In the News: The Battle for Franklin Place

••• “The 2009 documentary, directed by Ondi Timoner, was titled We Live In Public. The story is this: in the mid ’90s, a dot-com millionaire and son of a CIA agent named Josh Harris became increasingly disgruntled with the buttoned-up business world, and quit his job. He devoted himself to a strange series of projects, which culminated in the year 2000 with the art piece and anthropological experiment Quiet: We Live in Public, in which he turned an underground bunker in Manhattan into a capsule hotel, and filled it with nearly 150 people. For a month, they did everything together—ate, slept, showered, and had sex. Harris even set up a gun range, and participants fired semi-automatic weapons deep underground. The entire space was hooked up cameras; everything was broadcast online. It was a precursor to ‘Big Brother,’ the reality TV show about strangers living in a house together on camera. Alanna Heiss—at the time the director of the P.S.1 Contemporary Art Center in Queens—took part in the experiment, which she refers to in the documentary as ‘one of the most extraordinary activities I’ve ever attended anywhere in the world.’ People managed to live in the bunker for a month—shitting, showering, and firing weapons—before police shut down the project.” Apparently this happened in Tribeca. —Interview

••• “The owners of [53 Beach] jumped the Landmarks Preservation Commission gun last week and installed a handicap lift without the agency’s approval. That has earned them a warning from the LPC and no sympathy from a Community Board 1 committee, now being asked to recommend that the lift be deemed legal, and appropriate for the Tribeca West Historic District. […] The owners [said engineer Jefferson Zamora] ‘have certain deliverables on Oct. 15, which is why they moved aggressively ahead of the presentation, ahead of approvals.'” —Tribeca Trib

••• “At 9 p.m. tonight, some of NYC’s most iconic buildings like the Empire State Building and One World Trade will light up in ‘Amazon Orange,’ as the city’s Economic Development Corporation describes it, in support of the city’s official bid for Amazon’s HQ2.” Shouldn’t it be red, as in a whorehouse? —Curbed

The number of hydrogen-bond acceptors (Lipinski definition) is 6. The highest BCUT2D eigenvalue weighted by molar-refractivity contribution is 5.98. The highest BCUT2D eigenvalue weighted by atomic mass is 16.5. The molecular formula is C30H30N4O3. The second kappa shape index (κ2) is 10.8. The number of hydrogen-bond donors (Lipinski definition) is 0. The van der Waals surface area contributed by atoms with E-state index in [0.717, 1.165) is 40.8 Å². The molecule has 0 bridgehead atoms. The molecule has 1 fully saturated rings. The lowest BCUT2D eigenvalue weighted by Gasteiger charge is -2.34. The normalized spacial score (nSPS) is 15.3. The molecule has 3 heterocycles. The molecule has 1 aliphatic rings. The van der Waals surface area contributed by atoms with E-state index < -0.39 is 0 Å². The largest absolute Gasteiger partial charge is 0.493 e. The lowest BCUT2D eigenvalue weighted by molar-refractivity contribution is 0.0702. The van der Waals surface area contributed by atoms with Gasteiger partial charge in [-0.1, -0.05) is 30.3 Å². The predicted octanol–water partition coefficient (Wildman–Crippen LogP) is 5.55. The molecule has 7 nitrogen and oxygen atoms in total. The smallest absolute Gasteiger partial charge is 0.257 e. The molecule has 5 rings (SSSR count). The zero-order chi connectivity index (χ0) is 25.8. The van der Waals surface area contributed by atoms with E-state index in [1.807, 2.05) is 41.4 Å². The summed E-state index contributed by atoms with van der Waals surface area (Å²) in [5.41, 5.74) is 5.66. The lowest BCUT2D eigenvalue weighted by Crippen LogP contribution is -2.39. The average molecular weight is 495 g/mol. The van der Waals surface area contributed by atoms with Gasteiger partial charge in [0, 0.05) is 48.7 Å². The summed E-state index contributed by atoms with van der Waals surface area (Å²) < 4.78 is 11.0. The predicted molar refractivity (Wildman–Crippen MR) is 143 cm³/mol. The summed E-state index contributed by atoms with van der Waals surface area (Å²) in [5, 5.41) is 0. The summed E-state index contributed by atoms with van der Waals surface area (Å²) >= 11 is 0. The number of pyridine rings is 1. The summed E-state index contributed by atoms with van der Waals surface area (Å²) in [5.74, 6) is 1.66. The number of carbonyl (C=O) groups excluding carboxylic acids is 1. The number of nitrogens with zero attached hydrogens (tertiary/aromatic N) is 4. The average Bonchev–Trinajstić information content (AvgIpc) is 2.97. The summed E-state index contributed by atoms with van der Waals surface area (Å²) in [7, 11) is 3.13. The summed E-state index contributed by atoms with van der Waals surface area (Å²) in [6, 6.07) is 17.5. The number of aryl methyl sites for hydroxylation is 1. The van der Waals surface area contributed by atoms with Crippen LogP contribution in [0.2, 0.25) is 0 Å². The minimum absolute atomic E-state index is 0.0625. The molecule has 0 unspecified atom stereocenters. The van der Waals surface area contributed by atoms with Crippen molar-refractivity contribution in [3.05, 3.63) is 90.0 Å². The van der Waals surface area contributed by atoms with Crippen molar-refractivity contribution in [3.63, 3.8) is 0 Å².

••• “One of the property owners suing the Department of Transportation over an alley in Tribeca is now claiming that the Elad Group may be behind the agency’s sudden regulation of the passageway. Attorneys for the owners of 373-375 Broadway say that the Elad Group wants to use an alleyway between Franklin and White streets—known as Franklin Place—to create access to its condo project at 371 Broadway. Owners of buildings adjacent to the alley are suing the DOT for abruptly regulating it, arguing that the thoroughfare is privately owned. Attorneys David Rosenberg and Michael Contos pointed to the developer’s history of lobbying the DOT as a potential impetus for ‘No Standing’ signs that appeared in the alley over the summer. According to public records, the developer spent $60,000 lobbying the Department of Buildings, the DOT and the mayor’s office in January 2017. Elad also spent $100,000 to lobby the DOT and DOB in 2012, the same year the company went into contract for the development site. Still, it’s not clear why exactly Elad lobbied the agencies.” Sure smells bad. —Real Deal



  1. My assumption is they want the City to regulate the street so their tenants can access the garage they built entering and exiting on Franklin Place.

    • the new building which is actually on broadway, feels entitled to the alleyway which has been around for 200 years. i think the crowns are giving them power trips. rather than come to an agreement with neighbors on how to maintain access for everyone, they are try to use money and influence to get their way. hopefully the alleyway will remain in the private hands it was meant to be in and the building can use broadway for dropoffs.

      • You know what else has been around for 200 years? The Fifth Amendment to the U.S. Constitution. It states in relevant part, “nor shall private property be taken for public use, without just compensation.”

        Taking the alley under eminent domain for use as a public street would be a 200-year solution to this 200-year old situation.